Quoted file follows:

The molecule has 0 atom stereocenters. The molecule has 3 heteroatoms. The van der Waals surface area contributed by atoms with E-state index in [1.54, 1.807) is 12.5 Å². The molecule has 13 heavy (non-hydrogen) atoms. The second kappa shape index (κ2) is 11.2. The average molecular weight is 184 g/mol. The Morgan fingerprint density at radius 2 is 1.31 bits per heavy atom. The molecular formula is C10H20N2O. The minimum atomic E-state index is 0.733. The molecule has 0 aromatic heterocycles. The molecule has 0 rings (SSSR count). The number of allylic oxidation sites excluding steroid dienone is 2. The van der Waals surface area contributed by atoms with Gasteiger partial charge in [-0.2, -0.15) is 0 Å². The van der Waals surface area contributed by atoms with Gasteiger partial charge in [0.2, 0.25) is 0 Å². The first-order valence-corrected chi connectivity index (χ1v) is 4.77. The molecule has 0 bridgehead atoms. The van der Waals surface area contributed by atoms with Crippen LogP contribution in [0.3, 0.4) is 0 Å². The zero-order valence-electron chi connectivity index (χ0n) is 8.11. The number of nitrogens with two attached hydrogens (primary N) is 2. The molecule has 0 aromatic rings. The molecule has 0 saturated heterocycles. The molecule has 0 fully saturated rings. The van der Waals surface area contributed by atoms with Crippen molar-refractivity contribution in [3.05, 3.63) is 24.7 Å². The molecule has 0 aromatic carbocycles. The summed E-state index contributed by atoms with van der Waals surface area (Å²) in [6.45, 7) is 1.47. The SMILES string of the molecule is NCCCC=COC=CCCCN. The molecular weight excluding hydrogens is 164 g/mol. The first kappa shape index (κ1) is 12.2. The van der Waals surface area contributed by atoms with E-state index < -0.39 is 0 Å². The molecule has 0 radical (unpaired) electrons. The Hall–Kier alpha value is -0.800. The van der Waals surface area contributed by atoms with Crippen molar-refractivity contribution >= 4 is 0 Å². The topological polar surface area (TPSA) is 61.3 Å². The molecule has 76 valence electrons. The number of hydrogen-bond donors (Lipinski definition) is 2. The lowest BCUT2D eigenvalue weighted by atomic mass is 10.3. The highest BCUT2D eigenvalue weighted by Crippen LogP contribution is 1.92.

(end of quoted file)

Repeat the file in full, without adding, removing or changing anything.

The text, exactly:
The molecule has 0 atom stereocenters. The molecule has 3 heteroatoms. The van der Waals surface area contributed by atoms with E-state index in [1.54, 1.807) is 12.5 Å². The molecule has 13 heavy (non-hydrogen) atoms. The second kappa shape index (κ2) is 11.2. The average molecular weight is 184 g/mol. The Morgan fingerprint density at radius 2 is 1.31 bits per heavy atom. The molecular formula is C10H20N2O. The minimum atomic E-state index is 0.733. The molecule has 0 aromatic heterocycles. The molecule has 0 rings (SSSR count). The number of allylic oxidation sites excluding steroid dienone is 2. The van der Waals surface area contributed by atoms with Gasteiger partial charge in [-0.2, -0.15) is 0 Å². The van der Waals surface area contributed by atoms with Gasteiger partial charge in [0.2, 0.25) is 0 Å². The first-order valence-corrected chi connectivity index (χ1v) is 4.77. The molecule has 0 bridgehead atoms. The van der Waals surface area contributed by atoms with Crippen LogP contribution in [0.3, 0.4) is 0 Å². The zero-order valence-electron chi connectivity index (χ0n) is 8.11. The number of nitrogens with two attached hydrogens (primary N) is 2. The molecule has 0 aromatic rings. The molecule has 0 saturated heterocycles. The molecule has 0 fully saturated rings. The van der Waals surface area contributed by atoms with Crippen molar-refractivity contribution in [3.05, 3.63) is 24.7 Å². The molecule has 0 aromatic carbocycles. The summed E-state index contributed by atoms with van der Waals surface area (Å²) in [6.45, 7) is 1.47. The SMILES string of the molecule is NCCCC=COC=CCCCN. The molecular weight excluding hydrogens is 164 g/mol. The first kappa shape index (κ1) is 12.2. The van der Waals surface area contributed by atoms with E-state index < -0.39 is 0 Å². The molecule has 0 radical (unpaired) electrons. The Hall–Kier alpha value is -0.800. The van der Waals surface area contributed by atoms with Crippen molar-refractivity contribution >= 4 is 0 Å². The topological polar surface area (TPSA) is 61.3 Å². The molecule has 76 valence electrons. The number of hydrogen-bond donors (Lipinski definition) is 2. The lowest BCUT2D eigenvalue weighted by atomic mass is 10.3. The highest BCUT2D eigenvalue weighted by Crippen LogP contribution is 1.92.